A cookie press is used to make patterned cookies by forcing dough through a tube. Different attachment plates on the end of the tube create Christmas trees, hearts and flowers. Top the cookies with icing, colored sugar or sprinkles for added decoration. If your cookie press breaks mid-project, it can be disheartening to continue, but there are makeshift options to complete the batch of cookies.
Cake-decorating supplies can be used in a pinch to make piped cookies. Use a heavy-duty icing or pastry bag. Avoid the thin, see-through plastic variety that will easily burst at the seams under pressure.
Allow the dough to become soft by resting at room temperature to make piping easier. Put the tip in first and tightly secure it, then load the dough into the bag. Get as much air out as possible before twisting the bag shut and piping away.
Use a large tip to create stars or flowers by piping straight down and letting the dough fan out into the shape. Try a medium or large tip to make a spiral cookie. Choose a point and move outward in a circular motion.
Roll and Cut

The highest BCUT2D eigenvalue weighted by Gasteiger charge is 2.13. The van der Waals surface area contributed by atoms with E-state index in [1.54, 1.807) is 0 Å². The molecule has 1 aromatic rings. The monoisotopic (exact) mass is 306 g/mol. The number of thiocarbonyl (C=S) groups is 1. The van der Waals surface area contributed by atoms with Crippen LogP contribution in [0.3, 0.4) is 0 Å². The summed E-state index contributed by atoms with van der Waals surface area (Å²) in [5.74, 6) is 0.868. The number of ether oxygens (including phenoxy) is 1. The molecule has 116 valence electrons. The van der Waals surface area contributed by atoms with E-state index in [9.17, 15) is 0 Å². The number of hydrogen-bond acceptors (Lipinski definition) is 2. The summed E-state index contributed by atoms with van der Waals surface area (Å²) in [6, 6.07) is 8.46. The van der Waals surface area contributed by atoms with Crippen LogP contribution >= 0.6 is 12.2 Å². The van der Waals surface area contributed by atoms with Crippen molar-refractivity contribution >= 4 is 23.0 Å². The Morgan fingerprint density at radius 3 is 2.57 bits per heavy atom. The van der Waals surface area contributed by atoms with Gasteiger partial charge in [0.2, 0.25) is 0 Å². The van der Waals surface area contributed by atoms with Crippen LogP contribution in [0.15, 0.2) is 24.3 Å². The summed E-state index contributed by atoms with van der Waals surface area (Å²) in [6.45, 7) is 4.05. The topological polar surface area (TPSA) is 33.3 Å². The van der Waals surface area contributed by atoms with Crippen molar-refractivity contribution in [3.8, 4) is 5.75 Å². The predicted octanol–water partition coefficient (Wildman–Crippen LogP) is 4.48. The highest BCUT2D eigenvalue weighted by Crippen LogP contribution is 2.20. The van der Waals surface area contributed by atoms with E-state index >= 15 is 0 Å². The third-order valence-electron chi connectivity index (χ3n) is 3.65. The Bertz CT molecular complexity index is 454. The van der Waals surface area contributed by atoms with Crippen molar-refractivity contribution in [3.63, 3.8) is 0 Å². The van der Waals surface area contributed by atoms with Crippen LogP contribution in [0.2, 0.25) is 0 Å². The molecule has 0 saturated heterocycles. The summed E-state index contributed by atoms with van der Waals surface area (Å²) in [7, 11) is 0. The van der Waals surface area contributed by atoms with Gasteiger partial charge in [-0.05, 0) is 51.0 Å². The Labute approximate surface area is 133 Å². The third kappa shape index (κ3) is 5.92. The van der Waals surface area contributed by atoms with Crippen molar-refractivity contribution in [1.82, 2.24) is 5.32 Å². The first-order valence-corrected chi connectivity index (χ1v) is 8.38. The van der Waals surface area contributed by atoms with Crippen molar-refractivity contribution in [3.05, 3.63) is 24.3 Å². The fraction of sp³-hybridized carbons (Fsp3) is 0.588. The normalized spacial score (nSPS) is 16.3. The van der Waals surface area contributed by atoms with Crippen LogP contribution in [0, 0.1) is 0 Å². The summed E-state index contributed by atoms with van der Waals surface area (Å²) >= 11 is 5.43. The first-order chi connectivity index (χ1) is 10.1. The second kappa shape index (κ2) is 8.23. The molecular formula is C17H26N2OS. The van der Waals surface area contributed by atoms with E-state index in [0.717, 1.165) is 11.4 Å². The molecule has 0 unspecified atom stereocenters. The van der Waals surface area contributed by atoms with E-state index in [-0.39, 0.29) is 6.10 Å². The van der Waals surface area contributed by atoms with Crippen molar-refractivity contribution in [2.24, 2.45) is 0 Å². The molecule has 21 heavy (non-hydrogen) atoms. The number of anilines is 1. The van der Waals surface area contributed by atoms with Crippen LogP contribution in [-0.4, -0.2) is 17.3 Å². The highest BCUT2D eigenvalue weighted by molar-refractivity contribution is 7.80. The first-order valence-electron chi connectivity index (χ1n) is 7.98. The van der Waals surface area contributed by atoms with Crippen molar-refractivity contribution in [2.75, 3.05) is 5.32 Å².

For a quick fix without a cookie press, roll out the dough on a lightly-floured board. Form a 1/2 inch thick rectangle. Cut out shapes with a cookie cutter. If you don't have cookie cutters, use a glass or odd-shaped lid. Find an item about the same size you want your cookies to be, then wash and dry it thoroughly. Put a light coating of flour or cooking spray on it before using. Press straight down without twisting. Use a spatula to gently transfer the cookies onto a baking sheet approximately 2 inches apart and continue following the recipe as directed.
Make your own templates by cutting shapes out of cardboard. Place them on the dough and use a sharp, non-serrated knife to cut around the shape for each cookie.
As an alternative, use a decorative pastry cutter to make the rolled out rectangle edges even, then pull away the excess dough. Cut horizontal strips about 1 ½ to 2 inches wide. Cut vertical strips the same width.
A former community newspaper reporter, columnist and photojournalist in Virginia, MJ Knoblock holds a bachelor’s degree in journalism and has been writing for more than 20 years.